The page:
Flight Through the Heather: Brysson Among the Society people in 1685 #History #Scotland


After a rebellion fails, comes flight. On the evening of Saturday 20 June, after George Brysson had his lamentable parting with his comrades from the Battle of Muirdykes, he set off with a small party of companions in search of safety. If they were captured alive, they would have been banished to Jamaica, as many other Argyll rebels were:

‘I came off with three other lads that came from London with me [to Holland to join the earl of Argyll’s ill-fated invasion and had fought at Muirdykes]. When we four were parted a good way from Sir John [Cochrane of Ochiltree] and the rest, we began to consult what to do;’

Brysson had been in the vicinity of Uplawmoor in Neilston parish, Renfrewshire, but they had moved to a new location, probably Blackstoun, when Ochiltree’s men split up.

Where he went next is not clear, but there are clues in the text.

‘as for our arms, we would in no case part with them, thinking to defend ourselves as long as we could. So one gave one advice, and some another: our conclusion at length was, that we would march towards Annandale, for some of us had acquaintance there, and there we could inform ourselves what was become of Monmouth[‘s Rebellion]; and if he were prospering, we resolved (if possible) to go to him, for we knew that we were always unsafe in our own country. So we resolved to travel all night, and to dern all day; and buy victuals as we went alongst, for as yet we wanted not money.’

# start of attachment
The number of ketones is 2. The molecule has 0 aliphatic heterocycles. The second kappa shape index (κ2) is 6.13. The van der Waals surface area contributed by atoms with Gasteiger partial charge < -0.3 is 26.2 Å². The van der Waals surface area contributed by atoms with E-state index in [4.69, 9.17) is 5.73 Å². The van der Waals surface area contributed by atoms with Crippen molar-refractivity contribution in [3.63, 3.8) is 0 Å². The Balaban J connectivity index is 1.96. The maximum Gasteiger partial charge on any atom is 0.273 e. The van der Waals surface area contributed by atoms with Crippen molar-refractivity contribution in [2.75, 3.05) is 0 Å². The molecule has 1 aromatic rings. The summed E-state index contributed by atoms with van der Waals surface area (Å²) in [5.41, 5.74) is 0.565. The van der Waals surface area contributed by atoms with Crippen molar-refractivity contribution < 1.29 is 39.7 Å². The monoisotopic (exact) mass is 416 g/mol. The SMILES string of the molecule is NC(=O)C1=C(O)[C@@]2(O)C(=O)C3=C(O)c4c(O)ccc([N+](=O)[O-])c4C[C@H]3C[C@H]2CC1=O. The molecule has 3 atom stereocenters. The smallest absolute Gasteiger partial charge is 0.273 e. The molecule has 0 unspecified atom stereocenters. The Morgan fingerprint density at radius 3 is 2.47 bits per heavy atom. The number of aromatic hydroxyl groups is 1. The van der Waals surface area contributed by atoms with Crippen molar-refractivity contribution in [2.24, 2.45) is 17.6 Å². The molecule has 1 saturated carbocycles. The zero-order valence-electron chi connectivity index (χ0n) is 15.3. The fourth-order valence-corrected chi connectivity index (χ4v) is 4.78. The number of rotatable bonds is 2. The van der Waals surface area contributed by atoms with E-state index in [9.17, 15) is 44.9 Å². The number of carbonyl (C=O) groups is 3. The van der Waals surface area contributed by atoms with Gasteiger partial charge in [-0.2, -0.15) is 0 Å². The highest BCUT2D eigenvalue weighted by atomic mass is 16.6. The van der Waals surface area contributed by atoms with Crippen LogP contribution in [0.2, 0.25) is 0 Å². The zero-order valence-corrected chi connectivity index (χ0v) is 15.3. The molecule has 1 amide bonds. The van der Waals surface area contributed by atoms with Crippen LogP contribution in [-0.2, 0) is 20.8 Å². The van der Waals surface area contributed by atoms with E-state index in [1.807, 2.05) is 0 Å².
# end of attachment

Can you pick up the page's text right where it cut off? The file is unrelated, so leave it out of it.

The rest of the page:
Brysson and his companions’ plan was clearly to avoid the populated areas where government forces had the greatest chance of catching them. Their aim was to keep to the hills and moors as they headed south-east to Annandale on the Border. The landscape before them suited that plan, as it was possible to follow hills and moors, with only short breaks, to the edge of Annandale. Their planned route also would also take the through the heartlands of the militant Society people.

‘So we went on, and marched through a weary long moor, and then came to the plain ground, and had travelled a good way in the plain before it came to be very light [on the morning of Sunday 21 June]. This was on the sabbath morning. When we began to see about us, we could not perceive either wood or moss to shelter in all day. Then we wist not what to do, the whole country being full of the king’s forces, so that we were afraid of being apprehended. We resolved to venture on some house. We sent one of our number to a house hard by, to see if they would give us quarters, and desired him to tell them plainly what men we were, and that we were in hazard of our lives.’

Brysson and his companions almost certainly avoided heading directly south into the populated areas of Ayrshire and towards the government garrison at Kilmarnock. Instead, they probably skirted east and south-east through the uplands and into Fenwick parish, Ayrshire, heading towards Eaglesham Moor. Fenwick parish sounds like the plain ground he encountered and where they were compelled to seek shelter in a house.

Map of Fenwick area

The Widow and Mr Renny’s Men
‘We happened upon a very honest widow-woman’s house, who yet, upon no account, would give us quarters, taking us for dissemblers; for she had some of Mr. Renny’s men hiding in her house, who were in as great hazard as we were in. But she let us see a house a little way off, who, she said, would shelter us, if we were such men as we gave ourselves out to be.’

Mr Renny’s men in hiding were Society people led by James Renwick. In the summer of 1685, the Society people had were divided over the issue of whether to join with Argyll’s Rising over the failure of Argyll to expressly support a Covenanted settlement in his declaration. The widow clearly judged Brysson and his companions to be Argyll’s men:

The Second House